Chapter 17. Consuming Web Services

While Chapter 15 gave an overview of web services and Chapter 16 described in detail how to create a web service, this chapter explains how to create a web service client application or web service consumer. The consuming application can be a web page, another web service, or a desktop application.

Once a web service is created and made available to consumers on the Internet, it is up to the developer creating the client application to find the web service, create the client proxy, and incorporate the proxy into the client. The client can then make method calls against the remote web service as though it were making local calls. In fact, the client application is making local method calls against the proxy—it just behaves as if it is making calls directly to the web service over the Internet.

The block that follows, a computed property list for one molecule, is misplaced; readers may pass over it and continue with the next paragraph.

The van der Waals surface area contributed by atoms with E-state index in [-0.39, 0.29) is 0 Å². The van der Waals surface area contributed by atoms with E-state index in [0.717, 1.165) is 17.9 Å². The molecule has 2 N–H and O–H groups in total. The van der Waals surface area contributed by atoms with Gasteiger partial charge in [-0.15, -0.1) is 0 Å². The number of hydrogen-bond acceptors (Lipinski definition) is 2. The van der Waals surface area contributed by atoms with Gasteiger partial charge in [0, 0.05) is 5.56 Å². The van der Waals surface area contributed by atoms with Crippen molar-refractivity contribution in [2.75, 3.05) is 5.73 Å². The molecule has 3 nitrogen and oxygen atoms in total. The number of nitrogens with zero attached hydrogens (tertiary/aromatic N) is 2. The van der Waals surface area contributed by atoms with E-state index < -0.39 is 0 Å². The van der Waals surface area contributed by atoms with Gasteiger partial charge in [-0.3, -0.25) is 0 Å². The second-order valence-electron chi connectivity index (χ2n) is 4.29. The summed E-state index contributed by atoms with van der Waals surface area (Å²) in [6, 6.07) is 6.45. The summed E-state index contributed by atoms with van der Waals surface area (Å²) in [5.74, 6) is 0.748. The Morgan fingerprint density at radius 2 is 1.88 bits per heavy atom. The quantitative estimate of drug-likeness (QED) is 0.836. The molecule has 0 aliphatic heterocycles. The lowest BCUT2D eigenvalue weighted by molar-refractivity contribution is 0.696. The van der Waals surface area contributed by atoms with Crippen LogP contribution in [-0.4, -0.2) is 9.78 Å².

Discovery is the process of finding out what web services are available, what methods and properties are exposed by a specific web service, what parameters those methods and properties expect to receive, and what data type the web method returns. All of this information is contained in the WSDL (Web Services Description Language) document, introduced in Chapter 16.

Discovery is an optional process. If the consuming developer knows the URL of the web service file (.asmx) itself, then there is no need to do discovery. However, it will often be the case that the consuming developer will not know the location of the web service file or the WSDL document. ...

Get Programming ASP.NET, Second Edition now with O’Reilly online learning.

O’Reilly members experience live online training, plus books, videos, and digital content from 200+ publishers.